Aging and Cognition

Aging, emotion, and memory: Using a speeded word fragment completion task, Yang and Hasher (2011) revealed an arousal-based word accessibility bias in older adults coupled with a valence-based bias in young adults from semantic memory. In addition, Yang and Ornstein (2011) suggested that unlike older adults who spontaneously attend to emotion, young adults activate emotional goals in response to external demands. Furthermore, we found age-equivalent self-reference effect (i.e., better memory for self-referential information; Yang, Truong, Fuss, & Bislimovic, 2012) and survival effect (i.e., better memory for information processed in a survival mode; Yang, Lau, & Truong, 2014) in memory.

Aging, emotion, and cognitive control: Truong and Yang (2014) examined the effects of emotional content and aging on working memory for target information in the presence of distraction. Young and older participants viewed two target words intermixed with two distracter words, and then judged whether a subsequently presented probe word was one of the target words. The emotional content (valence and arousal) of targets and distracters was systematically manipulated. Results indicated that emotional targets facilitated working memory in both age groups. In contrast, emotional distracters disrupted performance. Negative distracters were particularly disruptive for older adults, but younger adults did not show an emotional interference effect. These findings help clarify discrepancies in the literature and contribute to the sparse research on emotional working memory in older adults.

The dissertation by Linda Truong (defended in 2016) examined the effect of mood induction and cue salience on cognitive control in young and older adults with a standard letter AX-CPT task (with low cue salience) and a modified face cue version of AX-CPT task (with high cue salience) The results showed little evidence for mood effect on cognitive control in both age groups. Although the typical pattern of dominant proactive control in young adults and reactive control in older adults was shown in the standard letter AX-CPT task, the two age groups showed comparable level of proactive control in the salient face cue condition, suggesting that cue salience rather than mood is effective in facilitating proactive control in older adults. The data are currently in preparation for publication.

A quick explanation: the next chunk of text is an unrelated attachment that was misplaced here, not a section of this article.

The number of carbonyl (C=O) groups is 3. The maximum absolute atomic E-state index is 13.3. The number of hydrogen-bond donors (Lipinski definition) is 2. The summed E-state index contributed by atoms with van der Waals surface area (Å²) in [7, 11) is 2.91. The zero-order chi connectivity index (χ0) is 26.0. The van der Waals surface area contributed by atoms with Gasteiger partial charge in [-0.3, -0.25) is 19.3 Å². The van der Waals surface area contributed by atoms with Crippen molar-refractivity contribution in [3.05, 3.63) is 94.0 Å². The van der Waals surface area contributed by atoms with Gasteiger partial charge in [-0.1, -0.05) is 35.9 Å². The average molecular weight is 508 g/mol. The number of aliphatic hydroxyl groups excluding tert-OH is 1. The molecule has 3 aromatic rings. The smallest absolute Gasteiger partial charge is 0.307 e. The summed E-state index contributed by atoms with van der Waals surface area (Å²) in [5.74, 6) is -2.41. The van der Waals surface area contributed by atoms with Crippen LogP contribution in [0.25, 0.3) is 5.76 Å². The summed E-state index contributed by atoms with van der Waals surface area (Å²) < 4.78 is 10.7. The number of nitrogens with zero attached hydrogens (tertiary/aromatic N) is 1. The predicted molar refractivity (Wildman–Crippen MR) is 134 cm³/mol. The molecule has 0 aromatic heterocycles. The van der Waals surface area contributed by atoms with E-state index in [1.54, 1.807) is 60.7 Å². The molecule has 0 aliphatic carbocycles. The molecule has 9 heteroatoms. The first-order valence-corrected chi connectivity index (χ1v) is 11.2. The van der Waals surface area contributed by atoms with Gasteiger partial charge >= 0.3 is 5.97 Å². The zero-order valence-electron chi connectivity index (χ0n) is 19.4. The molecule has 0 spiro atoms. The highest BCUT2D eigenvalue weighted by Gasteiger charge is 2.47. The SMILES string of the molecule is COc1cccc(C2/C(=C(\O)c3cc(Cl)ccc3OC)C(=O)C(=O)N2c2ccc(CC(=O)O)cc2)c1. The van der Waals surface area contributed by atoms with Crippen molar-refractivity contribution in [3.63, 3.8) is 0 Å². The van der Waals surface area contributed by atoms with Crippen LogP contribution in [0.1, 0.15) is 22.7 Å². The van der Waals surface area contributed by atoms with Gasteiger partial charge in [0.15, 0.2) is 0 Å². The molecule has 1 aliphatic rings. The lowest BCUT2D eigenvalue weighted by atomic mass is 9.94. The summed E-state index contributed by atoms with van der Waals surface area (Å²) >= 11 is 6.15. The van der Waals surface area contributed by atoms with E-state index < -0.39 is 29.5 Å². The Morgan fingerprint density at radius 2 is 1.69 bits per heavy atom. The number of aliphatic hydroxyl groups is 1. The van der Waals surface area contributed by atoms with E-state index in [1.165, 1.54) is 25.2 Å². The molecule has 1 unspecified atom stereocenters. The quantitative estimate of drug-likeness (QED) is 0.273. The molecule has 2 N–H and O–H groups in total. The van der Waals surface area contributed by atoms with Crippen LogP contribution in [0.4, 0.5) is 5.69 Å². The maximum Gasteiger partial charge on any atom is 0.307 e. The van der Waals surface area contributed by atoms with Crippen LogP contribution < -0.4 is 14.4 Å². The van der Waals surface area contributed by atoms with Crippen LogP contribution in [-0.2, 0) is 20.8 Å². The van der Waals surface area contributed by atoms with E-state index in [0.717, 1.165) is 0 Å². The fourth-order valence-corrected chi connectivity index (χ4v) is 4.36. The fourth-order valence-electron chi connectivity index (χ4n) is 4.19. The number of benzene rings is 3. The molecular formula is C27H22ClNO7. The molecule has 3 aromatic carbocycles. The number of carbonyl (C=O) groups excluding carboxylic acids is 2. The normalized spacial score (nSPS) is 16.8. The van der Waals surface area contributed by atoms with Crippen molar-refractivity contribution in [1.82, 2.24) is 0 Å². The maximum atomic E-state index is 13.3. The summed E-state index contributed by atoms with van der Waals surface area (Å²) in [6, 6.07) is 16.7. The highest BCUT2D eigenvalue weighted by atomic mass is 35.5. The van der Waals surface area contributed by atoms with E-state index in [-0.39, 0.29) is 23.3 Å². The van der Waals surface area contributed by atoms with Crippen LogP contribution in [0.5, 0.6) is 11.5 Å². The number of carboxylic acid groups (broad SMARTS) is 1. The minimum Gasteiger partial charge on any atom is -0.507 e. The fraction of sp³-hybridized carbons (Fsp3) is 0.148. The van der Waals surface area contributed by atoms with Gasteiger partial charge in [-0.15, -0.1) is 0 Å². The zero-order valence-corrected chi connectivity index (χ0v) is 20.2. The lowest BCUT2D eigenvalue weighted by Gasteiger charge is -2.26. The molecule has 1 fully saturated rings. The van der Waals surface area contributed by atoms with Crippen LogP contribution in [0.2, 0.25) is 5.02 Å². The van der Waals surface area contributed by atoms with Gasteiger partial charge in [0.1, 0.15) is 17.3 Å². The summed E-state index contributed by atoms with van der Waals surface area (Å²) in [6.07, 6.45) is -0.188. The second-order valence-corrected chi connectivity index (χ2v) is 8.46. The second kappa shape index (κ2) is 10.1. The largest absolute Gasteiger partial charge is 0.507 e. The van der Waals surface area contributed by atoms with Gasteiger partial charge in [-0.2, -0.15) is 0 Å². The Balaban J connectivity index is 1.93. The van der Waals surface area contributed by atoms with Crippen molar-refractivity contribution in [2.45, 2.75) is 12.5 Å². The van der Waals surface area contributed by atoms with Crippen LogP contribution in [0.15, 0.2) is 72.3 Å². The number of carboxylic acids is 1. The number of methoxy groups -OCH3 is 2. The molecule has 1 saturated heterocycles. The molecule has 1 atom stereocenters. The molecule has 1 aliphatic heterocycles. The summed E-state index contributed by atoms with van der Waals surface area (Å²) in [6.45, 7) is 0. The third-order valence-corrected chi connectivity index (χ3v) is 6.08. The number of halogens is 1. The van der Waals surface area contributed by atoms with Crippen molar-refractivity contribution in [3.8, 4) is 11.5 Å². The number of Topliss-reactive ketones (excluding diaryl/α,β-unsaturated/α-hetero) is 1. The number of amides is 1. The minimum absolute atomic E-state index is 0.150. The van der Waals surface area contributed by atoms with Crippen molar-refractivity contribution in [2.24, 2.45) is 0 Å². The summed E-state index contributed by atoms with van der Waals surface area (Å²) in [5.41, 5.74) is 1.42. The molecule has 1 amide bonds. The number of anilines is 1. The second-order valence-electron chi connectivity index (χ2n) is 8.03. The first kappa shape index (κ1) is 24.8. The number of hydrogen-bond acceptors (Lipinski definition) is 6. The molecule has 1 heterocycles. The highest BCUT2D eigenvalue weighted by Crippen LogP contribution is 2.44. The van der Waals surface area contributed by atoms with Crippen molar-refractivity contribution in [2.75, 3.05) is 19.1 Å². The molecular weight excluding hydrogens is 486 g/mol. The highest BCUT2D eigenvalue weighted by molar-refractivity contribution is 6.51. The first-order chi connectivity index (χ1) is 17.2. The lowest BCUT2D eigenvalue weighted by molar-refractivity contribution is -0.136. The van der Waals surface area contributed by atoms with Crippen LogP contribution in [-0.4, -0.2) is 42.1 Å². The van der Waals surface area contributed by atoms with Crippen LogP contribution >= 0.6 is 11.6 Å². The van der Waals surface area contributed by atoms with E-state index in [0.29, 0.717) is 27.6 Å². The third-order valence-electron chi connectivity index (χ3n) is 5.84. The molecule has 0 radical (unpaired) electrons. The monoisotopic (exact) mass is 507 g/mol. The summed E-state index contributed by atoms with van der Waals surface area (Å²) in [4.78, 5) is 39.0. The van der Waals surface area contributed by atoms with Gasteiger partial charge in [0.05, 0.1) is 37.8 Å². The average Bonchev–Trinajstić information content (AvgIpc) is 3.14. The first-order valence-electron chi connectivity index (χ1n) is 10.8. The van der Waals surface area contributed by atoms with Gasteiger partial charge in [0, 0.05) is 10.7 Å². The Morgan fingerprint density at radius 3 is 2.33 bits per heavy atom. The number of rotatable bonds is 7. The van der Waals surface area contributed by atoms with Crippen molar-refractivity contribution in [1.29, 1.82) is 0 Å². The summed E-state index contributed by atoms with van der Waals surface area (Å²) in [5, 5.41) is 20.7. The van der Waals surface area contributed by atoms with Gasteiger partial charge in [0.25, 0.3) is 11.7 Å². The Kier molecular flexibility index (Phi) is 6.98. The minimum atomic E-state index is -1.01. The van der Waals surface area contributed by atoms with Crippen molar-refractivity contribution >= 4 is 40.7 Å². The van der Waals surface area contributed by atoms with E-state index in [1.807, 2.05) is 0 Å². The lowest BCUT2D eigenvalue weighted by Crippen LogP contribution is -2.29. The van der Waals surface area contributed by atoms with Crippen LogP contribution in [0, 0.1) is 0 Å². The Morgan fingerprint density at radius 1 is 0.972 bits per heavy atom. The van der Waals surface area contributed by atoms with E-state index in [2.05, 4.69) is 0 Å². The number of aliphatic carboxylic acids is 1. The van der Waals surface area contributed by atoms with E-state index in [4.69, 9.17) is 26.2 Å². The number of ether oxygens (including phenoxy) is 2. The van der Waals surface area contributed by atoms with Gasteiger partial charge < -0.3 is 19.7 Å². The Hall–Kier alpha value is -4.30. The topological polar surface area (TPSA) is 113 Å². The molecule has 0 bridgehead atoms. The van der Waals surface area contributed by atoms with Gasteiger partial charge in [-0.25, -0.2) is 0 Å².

Aging, emotion, and directed forgetting: The dissertation by Sara Gallant (defended in 2017) aimed to examine age-related changes in cognitive control of emotional memory, including its underlying metacognitive and neural components. In three experiments, young and older adults completed a cue- or value-based version of the item-directed forgetting task for positive, negative, and neutral words. Results consistently demonstrated that young and older adults could strategically control encoding of emotional information, by prioritizing relevant over irrelevant words in memory. Extending previous research on metacognition and aging, results indicated age invariance in prospective judgments of learning made during the encoding of TBR and TBF words that varied in emotion. In contrast, age groups differed when retrospectively monitoring the source of words. Whereas young adults’ source monitoring was not influenced by emotion or cues, older adults tended to attribute positive items to sources that were higher in value for memory (TBR or +10 cues), consistent with an age-related bias to prioritize positivity. Finally, age differences in ERPs underlying encoding of TBR and TBF words provided evidence that older adults may recruit additional resources in frontal regions of the brain to facilitate task performance. Moreover, in line with behavioural results, the ERP signatures of directed forgetting were not modulated by emotion. Altogether, this dissertation demonstrates that cognitive control over emotional memory is intact in later life; however, it highlights important age differences in the metacognitive and neural correlates of this ability. The data are currently in preparation for publication.